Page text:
Copyright

Copyright © 2019 Balasys IT Ltd.. All rights reserved. This document is protected by copyright and is distributed under licenses restricting its use, copying, distribution, and decompilation. No part of this document may be reproduced in any form by any means without prior written authorization of Balasys.

This documentation and the product it describes are considered protected by copyright according to the applicable laws.

This product includes software developed by the OpenSSL Project for use in the OpenSSL Toolkit (http://www.openssl.org/). This product includes cryptographic software written by Eric Young (eay@cryptsoft.com)

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2023-12-07 .Copyright

Preface

Typographical conventions

Before you start using this guide, it is important to understand the terms and typographical conventions used in the documentation. For more information on specialized terms and abbreviations used in the documentation, see the Glossary at the end of this document.

The following text formatting principles and icons identify special information in the document.

Tips provide best practices and recommendations.
Notes provide additional information on a topic, and emphasize important facts and considerations.
Warnings mark situations where loss of data or misconfiguration of the device is possible if the instructions are not obeyed.
Command

Commands you have to execute.

Emphasis

Reference items, additional readings.

/path/to/file

File names.

Parameters

Parameter and attribute names.

In the parameter listing tables the required parameters are also emphasized with bold text:

Key Description

param1

This is a required parameter.

param2

This is an optional parameter.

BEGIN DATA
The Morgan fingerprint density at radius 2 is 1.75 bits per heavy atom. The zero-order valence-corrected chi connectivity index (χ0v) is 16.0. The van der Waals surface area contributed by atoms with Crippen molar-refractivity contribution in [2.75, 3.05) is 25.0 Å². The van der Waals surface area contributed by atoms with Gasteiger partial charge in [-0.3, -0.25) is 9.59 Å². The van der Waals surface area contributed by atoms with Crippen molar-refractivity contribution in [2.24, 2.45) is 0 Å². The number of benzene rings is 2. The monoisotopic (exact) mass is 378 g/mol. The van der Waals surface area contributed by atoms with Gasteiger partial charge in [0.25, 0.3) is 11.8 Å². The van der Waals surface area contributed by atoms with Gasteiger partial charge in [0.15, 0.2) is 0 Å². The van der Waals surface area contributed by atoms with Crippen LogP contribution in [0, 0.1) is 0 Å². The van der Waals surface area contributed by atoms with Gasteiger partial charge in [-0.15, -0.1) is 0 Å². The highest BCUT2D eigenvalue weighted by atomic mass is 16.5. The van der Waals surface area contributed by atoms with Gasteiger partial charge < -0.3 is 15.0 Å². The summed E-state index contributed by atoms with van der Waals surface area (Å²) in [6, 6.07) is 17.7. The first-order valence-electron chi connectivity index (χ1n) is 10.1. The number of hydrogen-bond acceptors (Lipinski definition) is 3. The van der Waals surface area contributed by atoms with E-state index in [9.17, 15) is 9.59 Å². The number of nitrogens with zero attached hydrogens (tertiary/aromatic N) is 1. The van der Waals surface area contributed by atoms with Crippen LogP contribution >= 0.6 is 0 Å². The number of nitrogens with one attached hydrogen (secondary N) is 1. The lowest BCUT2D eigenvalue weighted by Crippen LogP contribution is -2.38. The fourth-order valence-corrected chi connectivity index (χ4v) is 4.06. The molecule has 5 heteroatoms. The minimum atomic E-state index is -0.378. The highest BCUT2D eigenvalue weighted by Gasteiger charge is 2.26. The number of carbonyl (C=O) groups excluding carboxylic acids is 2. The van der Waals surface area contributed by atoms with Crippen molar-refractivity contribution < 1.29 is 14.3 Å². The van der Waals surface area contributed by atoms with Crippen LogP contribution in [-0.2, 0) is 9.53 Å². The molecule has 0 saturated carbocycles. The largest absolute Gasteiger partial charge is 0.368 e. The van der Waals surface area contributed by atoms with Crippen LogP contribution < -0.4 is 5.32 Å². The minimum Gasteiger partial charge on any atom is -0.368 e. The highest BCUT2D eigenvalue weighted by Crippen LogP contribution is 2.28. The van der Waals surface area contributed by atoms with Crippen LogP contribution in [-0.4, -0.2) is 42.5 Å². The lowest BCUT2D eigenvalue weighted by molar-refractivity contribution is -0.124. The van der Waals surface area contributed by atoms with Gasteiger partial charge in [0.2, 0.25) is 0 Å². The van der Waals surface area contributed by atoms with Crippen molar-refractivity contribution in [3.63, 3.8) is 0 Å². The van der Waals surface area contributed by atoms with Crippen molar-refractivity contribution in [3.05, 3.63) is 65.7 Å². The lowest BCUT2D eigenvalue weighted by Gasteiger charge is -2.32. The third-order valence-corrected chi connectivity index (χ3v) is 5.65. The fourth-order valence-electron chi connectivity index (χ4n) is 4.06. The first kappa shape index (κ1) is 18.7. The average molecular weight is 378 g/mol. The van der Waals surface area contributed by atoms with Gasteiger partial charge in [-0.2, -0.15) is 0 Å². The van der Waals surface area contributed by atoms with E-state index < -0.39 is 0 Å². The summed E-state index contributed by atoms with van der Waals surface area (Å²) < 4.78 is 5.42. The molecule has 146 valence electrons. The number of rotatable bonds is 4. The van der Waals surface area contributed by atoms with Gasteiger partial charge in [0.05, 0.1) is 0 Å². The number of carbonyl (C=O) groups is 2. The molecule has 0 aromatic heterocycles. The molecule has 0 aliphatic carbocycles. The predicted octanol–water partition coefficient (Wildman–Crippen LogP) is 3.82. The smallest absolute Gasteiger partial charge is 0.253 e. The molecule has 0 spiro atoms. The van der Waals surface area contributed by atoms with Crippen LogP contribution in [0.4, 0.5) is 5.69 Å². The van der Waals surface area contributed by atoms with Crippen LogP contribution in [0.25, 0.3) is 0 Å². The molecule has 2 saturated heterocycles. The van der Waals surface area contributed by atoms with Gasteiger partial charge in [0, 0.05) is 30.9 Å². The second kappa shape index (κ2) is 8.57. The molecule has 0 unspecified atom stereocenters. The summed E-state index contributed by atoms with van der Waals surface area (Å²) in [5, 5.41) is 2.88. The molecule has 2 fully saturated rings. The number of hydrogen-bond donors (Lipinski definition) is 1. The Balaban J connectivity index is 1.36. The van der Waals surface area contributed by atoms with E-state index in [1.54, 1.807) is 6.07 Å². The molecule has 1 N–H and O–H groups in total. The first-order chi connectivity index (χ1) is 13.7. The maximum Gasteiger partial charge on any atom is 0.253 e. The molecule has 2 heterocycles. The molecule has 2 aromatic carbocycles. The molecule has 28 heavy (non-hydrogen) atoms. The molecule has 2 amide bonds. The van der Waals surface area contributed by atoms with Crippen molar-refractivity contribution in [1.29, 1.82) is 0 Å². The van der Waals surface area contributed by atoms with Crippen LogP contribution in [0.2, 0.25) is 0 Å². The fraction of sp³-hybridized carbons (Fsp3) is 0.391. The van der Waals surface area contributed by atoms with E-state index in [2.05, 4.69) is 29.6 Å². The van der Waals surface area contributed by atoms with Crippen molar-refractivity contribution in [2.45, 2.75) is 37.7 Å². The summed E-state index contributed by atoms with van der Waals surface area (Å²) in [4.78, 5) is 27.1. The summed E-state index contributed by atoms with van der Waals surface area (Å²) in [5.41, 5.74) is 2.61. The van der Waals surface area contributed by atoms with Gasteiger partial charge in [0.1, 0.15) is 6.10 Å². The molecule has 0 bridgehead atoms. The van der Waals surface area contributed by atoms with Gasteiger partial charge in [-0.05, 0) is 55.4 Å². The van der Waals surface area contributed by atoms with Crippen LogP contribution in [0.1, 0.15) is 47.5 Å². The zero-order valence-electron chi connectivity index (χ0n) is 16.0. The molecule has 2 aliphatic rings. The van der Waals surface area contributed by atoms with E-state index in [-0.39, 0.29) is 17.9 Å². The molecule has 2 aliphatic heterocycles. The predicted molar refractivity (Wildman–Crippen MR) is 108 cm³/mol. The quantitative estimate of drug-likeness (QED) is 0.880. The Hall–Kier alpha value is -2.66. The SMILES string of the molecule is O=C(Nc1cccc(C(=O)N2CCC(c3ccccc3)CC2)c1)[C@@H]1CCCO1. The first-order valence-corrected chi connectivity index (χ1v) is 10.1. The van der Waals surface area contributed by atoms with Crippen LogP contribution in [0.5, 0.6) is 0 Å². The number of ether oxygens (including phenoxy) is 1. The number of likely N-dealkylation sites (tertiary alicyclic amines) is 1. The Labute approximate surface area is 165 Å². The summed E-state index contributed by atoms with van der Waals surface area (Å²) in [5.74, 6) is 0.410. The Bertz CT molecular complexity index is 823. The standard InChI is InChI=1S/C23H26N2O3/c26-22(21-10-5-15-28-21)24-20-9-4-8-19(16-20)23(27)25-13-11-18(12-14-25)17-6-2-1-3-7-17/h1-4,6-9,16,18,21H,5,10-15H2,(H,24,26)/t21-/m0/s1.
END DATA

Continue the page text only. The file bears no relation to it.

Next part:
Additional marks used specifically in the Web User Interface (UI):

Key Description

*

The elements marked with * in the configuration reference tables are mandatory to be configured.

(Default)

For some of the configuration elements there are recommended default values, marked as (Default). In case the value is not defined during the configuration, the default value will be considered for the actual element.

+

By clicking this sign you can add the actual element to the list of configuration elements.

Contact and support information

This product is developed and maintained by Balasys IT Ltd..

Contact:

Balasys IT Ltd.
4 Alíz Street
H-1117 Budapest, Hungary
Tel: +36 1 646 4740
E-mail: <info@balasys.hu>
Web: http://balasys.hu/

Sales contact

You can directly contact us with sales-related topics at the e-mail address <sales@balasys.hu>, or leave us your contact information and we call you back.

Support contact

To access the Balasys Support System, sign up for an account at the Balasys Support System page. Online support is available 24 hours a day.

Balasys Support System is available only for registered users with a valid support package.

Support e-mail address: <support@balasys.hu>.

Training

Balasys IT Ltd. holds courses on using its products for new and experienced users. For dates, details, and application forms, visit the https://www.balasys.hu/en/services#training webpage.

1. Scope of this document

This document describes the Web User Interface for the Proxedo API Security in Kubernetes. The purpose of this document is to present the designed approach and the usage for the configuration of Proxedo API Security via Web User Interface (UI). The Web UI allows easy configuration for Proxedo API Security. All the functionalities are grouped visually and logically into thematic units which follow the logical built up of Proxedo API Security’s configuration. The primary intended audience of this document are system engineers and system designers for configuring Proxedo API Security systems.

2. Introduction to Proxedo API Security

2.1. What is Proxedo API Security

The Proxedo API Security (PAS) is a security solution that protects API serving endpoints. It is positioned in the network flow between consumers of the APIs (clients) and backend solutions serving the API (servers) as a transparent HTTP proxy.

Proxedo API Security can:

  • handle incoming Transport Layer Security v1 (TLS) connections from clients & outgoing TLS connections to servers separately and selectively

  • verify that the communication conforms to HTTP specifications

  • verify that the content of the messages conform to their specified content type

  • verify that the content of messages conform to API specification(s) as described in schemas